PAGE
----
After a week, the hospital did tests, showing devastating results – Ryan was considered legally brain dead.
“It went from [thoughts of] is he going to be able to play sports again to he is going to die,” Alison said.
Eventually, his parents were approached about donating his organs.
But it wasn’t a choice for them. Ryan had already made that choice.
Losing Ryan was a blow to not only his family but the entire Steel-High community.
“It’s like everybody’s hearts were broken,” said Kyle Hrestak, a friend.
Nearly a decade later, the loss is still felt, and friends and family continue to come together. Through the walk, they see how much Ryan affected the lives of others, with the presence of the organ recipients and their families.
Finding solace in tragedy
His parents and sister, Cristen, lost a huge part of their family, but also added to their family. Some of the recipients of Ryan’s organs remain in close contact with the Mohns and attend the walk in Steelton every year.
On Saturday, Aug. 10, all four of the organ recipients the Mohns have met were in attendance for the walk.
For Samarth Mehta, now a college student, the gift of a kidney meant the end to dialysis and another chance at life.
“It really overwhelms me,” said Sudha Mehta, Samarth’s mother. “I feel too connected with [the Mohn family]. I think of Ryan – because of him, I have my son today.”
Samarth is grateful not only for the chance at a second life, but for the Mohns, who he considers a second family.
“I don’t tell anybody about the problems I go through, but my family and them [the Mohn family],” Samarth said.
“I was given birth by my mom, and had a rebirth because of Ryan. He gave me my second chance at life.”
Mohamed Tanamly was near death, battling liver cancer. With just a couple months to live on a long waiting list for a liver transplant, he finally received the call he could only hope and pray for.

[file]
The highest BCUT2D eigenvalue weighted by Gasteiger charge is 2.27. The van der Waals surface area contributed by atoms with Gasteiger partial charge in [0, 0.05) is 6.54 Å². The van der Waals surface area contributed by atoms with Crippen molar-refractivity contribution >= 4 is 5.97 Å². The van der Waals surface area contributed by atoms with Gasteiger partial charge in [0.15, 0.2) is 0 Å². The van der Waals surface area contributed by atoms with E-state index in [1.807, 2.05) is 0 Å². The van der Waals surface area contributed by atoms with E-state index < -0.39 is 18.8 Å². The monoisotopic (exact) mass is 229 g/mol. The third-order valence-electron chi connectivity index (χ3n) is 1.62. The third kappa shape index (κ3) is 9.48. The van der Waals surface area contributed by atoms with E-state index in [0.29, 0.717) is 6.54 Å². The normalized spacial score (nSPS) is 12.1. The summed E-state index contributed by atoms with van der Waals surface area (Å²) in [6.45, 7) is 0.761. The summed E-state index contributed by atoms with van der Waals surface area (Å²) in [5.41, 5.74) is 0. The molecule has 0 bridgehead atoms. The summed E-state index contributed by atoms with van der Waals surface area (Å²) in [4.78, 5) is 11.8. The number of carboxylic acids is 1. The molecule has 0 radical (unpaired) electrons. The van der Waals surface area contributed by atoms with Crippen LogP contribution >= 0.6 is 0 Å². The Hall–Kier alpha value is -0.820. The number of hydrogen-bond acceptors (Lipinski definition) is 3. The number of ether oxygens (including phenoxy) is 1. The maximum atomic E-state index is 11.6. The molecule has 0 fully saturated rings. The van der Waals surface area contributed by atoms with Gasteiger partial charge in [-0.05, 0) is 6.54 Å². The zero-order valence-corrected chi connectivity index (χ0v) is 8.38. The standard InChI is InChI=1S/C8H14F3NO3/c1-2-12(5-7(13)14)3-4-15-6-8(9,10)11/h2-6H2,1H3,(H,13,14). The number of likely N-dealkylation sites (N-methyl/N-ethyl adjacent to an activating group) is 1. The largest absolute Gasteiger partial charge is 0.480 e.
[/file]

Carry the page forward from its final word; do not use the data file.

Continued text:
“I was singing, and my wife kept wondering if I went crazy,” Tanamly said, laughing.
As soon as he could, Tanamly wanted to meet the Mohns.
“It was very emotional. I couldn’t stop crying,” he recalled. “It was pretty hard for me. I have a son that was Ryan’s age, so it was very, very emotional.”
Through Tanamly, Mohn’s story has spread across continents. Last year, Tanamly couldn’t attend the walk because he was in South Africa on a mission to help alleviate AIDS and other health issues. So instead, he brought the walk to South Africa, gathering a group of people together to walk at the same time the 9th annual Ryan Lee Mohn Walk was held in Steelton.
The bond the Mohns have made through the recipients and their families is comforting.
“At the beginning, I wasn’t as adamant about the gift of life, until I met the recipients,” said Ron Mohn, Ryan’s father. “It’s unbelievable. It hits me in the heart.”
And while it helps, nothing can fully take away the pain of Ryan’s death.
“That was my buddy,” said Ron. “He was a heck of an athlete and a heck of a student.”
There is so much the family misses, especially his smile.
“He’s missed dearly, and that’s the hardest part of this,” said Ron. “We just try to keep his name going.”
Noelle Barrett: 717-944-4628, or